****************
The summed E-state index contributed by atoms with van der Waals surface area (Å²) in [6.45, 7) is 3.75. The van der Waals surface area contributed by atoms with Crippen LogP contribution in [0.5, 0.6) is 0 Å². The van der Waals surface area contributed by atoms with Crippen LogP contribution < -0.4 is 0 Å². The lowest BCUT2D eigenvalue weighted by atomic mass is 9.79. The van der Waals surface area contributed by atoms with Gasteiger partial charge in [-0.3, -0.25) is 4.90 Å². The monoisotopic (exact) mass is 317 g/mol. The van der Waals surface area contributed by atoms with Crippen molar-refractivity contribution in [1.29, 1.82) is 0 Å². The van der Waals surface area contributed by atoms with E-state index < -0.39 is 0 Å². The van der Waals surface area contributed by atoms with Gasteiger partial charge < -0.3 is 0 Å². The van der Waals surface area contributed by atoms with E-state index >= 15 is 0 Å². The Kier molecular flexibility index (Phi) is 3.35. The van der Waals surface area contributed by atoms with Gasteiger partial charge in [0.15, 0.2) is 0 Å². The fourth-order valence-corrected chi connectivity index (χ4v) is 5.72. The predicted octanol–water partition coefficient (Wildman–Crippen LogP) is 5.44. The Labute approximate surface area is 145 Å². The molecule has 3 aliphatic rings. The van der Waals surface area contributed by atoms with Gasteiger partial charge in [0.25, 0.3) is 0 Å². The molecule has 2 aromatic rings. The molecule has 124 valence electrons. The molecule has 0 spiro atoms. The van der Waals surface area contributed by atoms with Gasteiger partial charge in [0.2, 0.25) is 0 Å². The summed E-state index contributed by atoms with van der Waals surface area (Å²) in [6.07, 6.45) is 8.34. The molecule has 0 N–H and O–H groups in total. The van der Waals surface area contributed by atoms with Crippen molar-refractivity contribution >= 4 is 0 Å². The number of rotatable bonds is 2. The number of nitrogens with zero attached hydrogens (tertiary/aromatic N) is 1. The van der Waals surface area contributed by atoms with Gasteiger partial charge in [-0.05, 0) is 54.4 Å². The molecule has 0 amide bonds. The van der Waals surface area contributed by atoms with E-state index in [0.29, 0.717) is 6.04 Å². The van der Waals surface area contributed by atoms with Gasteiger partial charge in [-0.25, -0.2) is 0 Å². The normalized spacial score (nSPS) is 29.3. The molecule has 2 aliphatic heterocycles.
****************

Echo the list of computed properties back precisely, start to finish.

The summed E-state index contributed by atoms with van der Waals surface area (Å²) in [6.45, 7) is 3.75. The van der Waals surface area contributed by atoms with Crippen LogP contribution in [0.5, 0.6) is 0 Å². The van der Waals surface area contributed by atoms with Crippen LogP contribution < -0.4 is 0 Å². The lowest BCUT2D eigenvalue weighted by atomic mass is 9.79. The van der Waals surface area contributed by atoms with Gasteiger partial charge in [-0.3, -0.25) is 4.90 Å². The monoisotopic (exact) mass is 317 g/mol. The van der Waals surface area contributed by atoms with Crippen molar-refractivity contribution in [1.29, 1.82) is 0 Å². The van der Waals surface area contributed by atoms with E-state index < -0.39 is 0 Å². The van der Waals surface area contributed by atoms with Gasteiger partial charge < -0.3 is 0 Å². The van der Waals surface area contributed by atoms with E-state index >= 15 is 0 Å². The Kier molecular flexibility index (Phi) is 3.35. The van der Waals surface area contributed by atoms with Gasteiger partial charge in [0.15, 0.2) is 0 Å². The fourth-order valence-corrected chi connectivity index (χ4v) is 5.72. The predicted octanol–water partition coefficient (Wildman–Crippen LogP) is 5.44. The Labute approximate surface area is 145 Å². The molecule has 3 aliphatic rings. The van der Waals surface area contributed by atoms with Gasteiger partial charge in [0.25, 0.3) is 0 Å². The molecule has 2 aromatic rings. The molecule has 124 valence electrons. The molecule has 0 spiro atoms. The van der Waals surface area contributed by atoms with Gasteiger partial charge in [0.2, 0.25) is 0 Å². The summed E-state index contributed by atoms with van der Waals surface area (Å²) in [6.07, 6.45) is 8.34. The molecule has 0 N–H and O–H groups in total. The van der Waals surface area contributed by atoms with Crippen molar-refractivity contribution >= 4 is 0 Å². The number of rotatable bonds is 2. The number of nitrogens with zero attached hydrogens (tertiary/aromatic N) is 1. The van der Waals surface area contributed by atoms with Gasteiger partial charge in [-0.05, 0) is 54.4 Å². The molecule has 0 amide bonds. The van der Waals surface area contributed by atoms with E-state index in [0.29, 0.717) is 6.04 Å². The van der Waals surface area contributed by atoms with Gasteiger partial charge in [-0.25, -0.2) is 0 Å². The normalized spacial score (nSPS) is 29.3. The molecule has 2 aliphatic heterocycles.